Establish it wasn’t meant to be a science or history book.

Look at 2 Timothy 3:16-17. Ask the following questions:

  • When Paul wrote this, what did he mean by “ALL” scripture? (OT, the gospels were not considered scripture yet.
  • What does it mean to be “inspired” by God? Has God ever inspired you? Has the Bible?
  • The Greek word “theopneustos” is being used here and translates to “inspired by God.” See if students can guess the meaning of this compound word: “theo” (God) and “pneu” (to breathe out).
    • Interesting that scholars think Paul made this word up because it is not found anywhere prior to Paul using it here. What are some words that have been made up in our language in the last 5 years? Why are new words made up?
  • When else have we read in the Bible about God breathing? (Gen 2)
    • We are going to get to this story next week, but why is God’s breath talked about in Genesis? (God breathing life into man.)
    • How is God breathing life into man similar to God breathing into the authors of scripture?
    • What about His breath actually breathing into scripture?
    • Is scripture alive? (You want them to get to a place where they see that it is alive and relevant in our lives today.)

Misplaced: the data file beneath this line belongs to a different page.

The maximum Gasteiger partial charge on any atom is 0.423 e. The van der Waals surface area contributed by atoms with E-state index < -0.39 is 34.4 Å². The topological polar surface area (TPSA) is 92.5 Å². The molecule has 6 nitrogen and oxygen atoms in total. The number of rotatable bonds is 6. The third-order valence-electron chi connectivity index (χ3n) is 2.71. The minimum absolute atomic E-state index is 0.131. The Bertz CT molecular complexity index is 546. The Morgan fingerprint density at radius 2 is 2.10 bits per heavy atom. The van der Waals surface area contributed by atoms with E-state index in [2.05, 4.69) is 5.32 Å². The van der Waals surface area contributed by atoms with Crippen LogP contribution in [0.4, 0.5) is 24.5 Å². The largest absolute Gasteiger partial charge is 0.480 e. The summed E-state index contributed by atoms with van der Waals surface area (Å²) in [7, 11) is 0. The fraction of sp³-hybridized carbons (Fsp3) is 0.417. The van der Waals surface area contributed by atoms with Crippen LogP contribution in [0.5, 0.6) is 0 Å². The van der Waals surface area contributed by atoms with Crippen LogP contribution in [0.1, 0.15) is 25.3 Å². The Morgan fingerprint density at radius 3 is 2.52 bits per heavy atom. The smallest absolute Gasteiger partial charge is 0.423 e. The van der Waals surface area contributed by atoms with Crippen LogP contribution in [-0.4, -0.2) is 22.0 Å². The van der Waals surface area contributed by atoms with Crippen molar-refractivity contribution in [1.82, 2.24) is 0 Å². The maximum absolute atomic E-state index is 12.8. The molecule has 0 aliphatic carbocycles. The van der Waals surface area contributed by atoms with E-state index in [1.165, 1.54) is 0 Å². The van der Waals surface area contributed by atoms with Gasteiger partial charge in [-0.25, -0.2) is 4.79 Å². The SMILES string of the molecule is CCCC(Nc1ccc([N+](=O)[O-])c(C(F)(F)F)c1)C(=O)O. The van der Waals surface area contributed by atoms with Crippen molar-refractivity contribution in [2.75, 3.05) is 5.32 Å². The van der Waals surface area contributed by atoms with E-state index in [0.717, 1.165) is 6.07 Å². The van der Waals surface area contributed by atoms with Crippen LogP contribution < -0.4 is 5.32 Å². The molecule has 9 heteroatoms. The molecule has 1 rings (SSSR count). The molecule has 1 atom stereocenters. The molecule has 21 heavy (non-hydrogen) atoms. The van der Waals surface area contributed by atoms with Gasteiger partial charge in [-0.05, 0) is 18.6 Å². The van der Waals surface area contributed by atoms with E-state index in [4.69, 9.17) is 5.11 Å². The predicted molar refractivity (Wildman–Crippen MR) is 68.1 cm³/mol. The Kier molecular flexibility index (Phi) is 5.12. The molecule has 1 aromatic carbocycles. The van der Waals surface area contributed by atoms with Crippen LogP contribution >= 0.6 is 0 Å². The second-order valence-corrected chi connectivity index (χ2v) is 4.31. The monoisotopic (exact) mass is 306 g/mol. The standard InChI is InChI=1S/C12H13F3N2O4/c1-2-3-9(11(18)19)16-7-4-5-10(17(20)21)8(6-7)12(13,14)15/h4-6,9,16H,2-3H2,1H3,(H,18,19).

What Biblical stories did you learn as a child that now you think, “What the what”?  -start a list-

Ask if anyone can (or maybe see if they can work in groups) write out a Biblical timeline (this only works if you students have grown up in the church).

There are plenty of resources available, but I have found Making Sense of the Bible by Adam Hamilton helpful and the basis for this lesson.

Let’s start this journey together with our young people. You don’t have to have all the answers or agree with everything we discuss in the podcast/blog. The important point is to just open up the discuss and allow teens the opportunity to ask questions and make their faith their own.

Don’t Be a Lone Ranger